ALEX Classroom Resource

  

How Is a Radio Wave Emitted?

  Classroom Resource Information  

Title:

How Is a Radio Wave Emitted?

URL:

https://aptv.pbslearningmedia.org/resource/phy03.sci.phys.energy.radiowv/how-is-a-radio-wave-emitted/

Content Source:

PBS
Type: Informational Material

Overview:

The sound produced for a radio broadcast may take three different forms and travel dozens of miles before it comes out of your loudspeaker. This illustrated essay from A Science Odyssey Web site explains the conversion of electrical signals to radio waves.

Content Standard(s):
Science
SC2015 (2015)
Grade: 8
Physical Science
19 ) Integrate qualitative information to explain that common communication devices (e.g., cellular telephones, radios, remote controls, Wi-Fi components, global positioning systems [GPS], wireless technology components) use electromagnetic waves to encode and transmit information.

Unpacked Content
Scientific And Engineering Practices:
Obtaining, Evaluating, and Communicating Information
Crosscutting Concepts: Structure and Function
Disciplinary Core Idea: Waves and Their Applications in Technologies for Information Transfer
Evidence Of Student Attainment:
Students:
  • Use qualitative information to explain how communication devices use electromagnetic waves to encode information.
  • Use qualitative information to explain how communication devices use electromagnetic waves to transmit information.
Teacher Vocabulary:
  • Qualitative
  • Information
  • Communication devices (e.g., cellular phone, Global Positioning System (GPS), remote control, Wi-Fi, etc.)
  • Electromagnetic waves
  • Energy
  • Energy wave
  • Electric field
  • Magnet
  • Magnetic field
  • Mechanical wave
  • Vacuum
  • Frequency
  • Wavelength
  • Crest
  • Medium
  • Amplitude
  • Displacement
  • Rest position
  • Encode
  • Transmit
Knowledge:
Students know:
  • Electromagnetic waves are a form of energy waves that have both an electric and magnetic field. Electromagnetic waves are different from mechanical waves in that they can transmit energy and travel through a vacuum.
  • The different types of electromagnetic waves have different uses and functions in our everyday lives.
  • Electromagnetic waves differ from each other in wavelength, frequency, and energy, and are classified accordingly. Wavelength is the distance between one wave crest to the next.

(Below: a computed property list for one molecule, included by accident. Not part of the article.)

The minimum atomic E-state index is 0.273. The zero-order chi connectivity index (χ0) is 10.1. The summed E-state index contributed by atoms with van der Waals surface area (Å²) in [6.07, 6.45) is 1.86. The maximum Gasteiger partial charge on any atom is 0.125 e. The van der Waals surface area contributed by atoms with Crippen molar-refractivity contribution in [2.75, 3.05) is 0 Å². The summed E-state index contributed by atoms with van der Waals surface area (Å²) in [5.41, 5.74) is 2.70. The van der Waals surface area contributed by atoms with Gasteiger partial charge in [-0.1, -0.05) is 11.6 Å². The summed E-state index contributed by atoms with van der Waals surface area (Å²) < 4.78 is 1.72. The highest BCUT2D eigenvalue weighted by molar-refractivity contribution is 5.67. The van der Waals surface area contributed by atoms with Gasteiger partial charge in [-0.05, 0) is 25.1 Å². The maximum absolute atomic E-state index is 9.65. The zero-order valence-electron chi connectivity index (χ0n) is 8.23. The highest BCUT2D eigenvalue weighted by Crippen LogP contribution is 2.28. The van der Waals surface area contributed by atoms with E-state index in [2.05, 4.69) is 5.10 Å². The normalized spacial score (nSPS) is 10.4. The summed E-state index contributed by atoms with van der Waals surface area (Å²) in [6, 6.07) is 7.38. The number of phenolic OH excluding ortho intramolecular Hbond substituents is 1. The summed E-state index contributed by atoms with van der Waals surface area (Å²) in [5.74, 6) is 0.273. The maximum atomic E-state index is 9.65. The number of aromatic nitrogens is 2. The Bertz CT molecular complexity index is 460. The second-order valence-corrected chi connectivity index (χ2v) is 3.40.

• Frequency refers to how often the particles of the medium vibrate when a wave passes through the medium
  • The amount of energy carried by a wave is related to the amplitude of the wave. A high energy wave is characterized by a high amplitude; a low energy wave is characterized by a low amplitude. The amplitude of a wave refers to the maximum amount of displacement of a particle on the medium from its rest position.
  • Electromagnetic waves can be used to encode information.
  • Electromagnetic waves can be used to transmit information.
  • Examples of common communication devices may include cellular telephones, radios, remote controls, Wi-Fi components, global positioning systems (GPS), and wireless technology components.
Skills:
Students are able to:
  • Gather evidence sufficient to explain a phenomenon that includes the idea that using waves to carry digital signals is a more reliable way to encode and transmit information than using waves to carry analog signals.
  • Combine the relevant information (from multiple sources) to articulate the explanation.
Understanding:
Students understand that:
  • Common communication devices use electromagnetic waves to encode and transmit information.
AMSTI Resources:
AMSTI Module:
Electricity, Waves, and Information Transfer

Alabama Alternate Achievement Standards
AAS Standard:
SCI.AAS.8.19- Recognize that common communication devices use electromagnetic waves to transmit information, and that these electromagnetic waves are invisible to the human eye.


Tags: electrical signal, electromagnetic, radio, wave
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Comments

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  This resource provided by:  
Author: Stephanie Carver